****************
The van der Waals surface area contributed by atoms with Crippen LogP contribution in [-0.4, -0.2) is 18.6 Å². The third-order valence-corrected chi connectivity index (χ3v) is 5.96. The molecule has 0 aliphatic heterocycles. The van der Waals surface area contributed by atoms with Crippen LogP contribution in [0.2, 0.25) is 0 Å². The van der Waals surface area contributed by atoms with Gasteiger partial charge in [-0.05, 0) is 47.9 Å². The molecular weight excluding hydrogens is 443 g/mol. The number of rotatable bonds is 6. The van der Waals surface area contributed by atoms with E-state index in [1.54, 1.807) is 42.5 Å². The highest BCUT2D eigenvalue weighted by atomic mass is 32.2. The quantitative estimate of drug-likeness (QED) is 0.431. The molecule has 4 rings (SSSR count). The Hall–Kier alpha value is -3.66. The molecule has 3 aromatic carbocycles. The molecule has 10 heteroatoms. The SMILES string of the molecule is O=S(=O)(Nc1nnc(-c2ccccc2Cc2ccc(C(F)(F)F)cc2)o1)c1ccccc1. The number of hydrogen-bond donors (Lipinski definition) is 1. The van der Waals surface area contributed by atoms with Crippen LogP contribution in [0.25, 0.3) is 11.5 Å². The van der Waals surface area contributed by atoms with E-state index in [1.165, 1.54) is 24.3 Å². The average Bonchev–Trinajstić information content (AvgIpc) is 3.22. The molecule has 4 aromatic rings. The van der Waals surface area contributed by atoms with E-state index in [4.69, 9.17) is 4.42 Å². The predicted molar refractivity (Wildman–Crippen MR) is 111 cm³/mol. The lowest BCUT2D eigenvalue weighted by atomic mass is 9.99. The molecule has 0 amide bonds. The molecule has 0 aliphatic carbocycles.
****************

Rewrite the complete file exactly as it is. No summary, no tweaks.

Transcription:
The van der Waals surface area contributed by atoms with Crippen LogP contribution in [-0.4, -0.2) is 18.6 Å². The third-order valence-corrected chi connectivity index (χ3v) is 5.96. The molecule has 0 aliphatic heterocycles. The van der Waals surface area contributed by atoms with Crippen LogP contribution in [0.2, 0.25) is 0 Å². The van der Waals surface area contributed by atoms with Gasteiger partial charge in [-0.05, 0) is 47.9 Å². The molecular weight excluding hydrogens is 443 g/mol. The number of rotatable bonds is 6. The van der Waals surface area contributed by atoms with E-state index in [1.54, 1.807) is 42.5 Å². The highest BCUT2D eigenvalue weighted by atomic mass is 32.2. The quantitative estimate of drug-likeness (QED) is 0.431. The molecule has 4 rings (SSSR count). The Hall–Kier alpha value is -3.66. The molecule has 3 aromatic carbocycles. The molecule has 10 heteroatoms. The SMILES string of the molecule is O=S(=O)(Nc1nnc(-c2ccccc2Cc2ccc(C(F)(F)F)cc2)o1)c1ccccc1. The number of hydrogen-bond donors (Lipinski definition) is 1. The van der Waals surface area contributed by atoms with Crippen LogP contribution in [0.25, 0.3) is 11.5 Å². The van der Waals surface area contributed by atoms with E-state index in [1.165, 1.54) is 24.3 Å². The average Bonchev–Trinajstić information content (AvgIpc) is 3.22. The molecule has 4 aromatic rings. The van der Waals surface area contributed by atoms with E-state index in [4.69, 9.17) is 4.42 Å². The predicted molar refractivity (Wildman–Crippen MR) is 111 cm³/mol. The lowest BCUT2D eigenvalue weighted by atomic mass is 9.99. The molecule has 0 amide bonds. The molecule has 0 aliphatic carbocycles.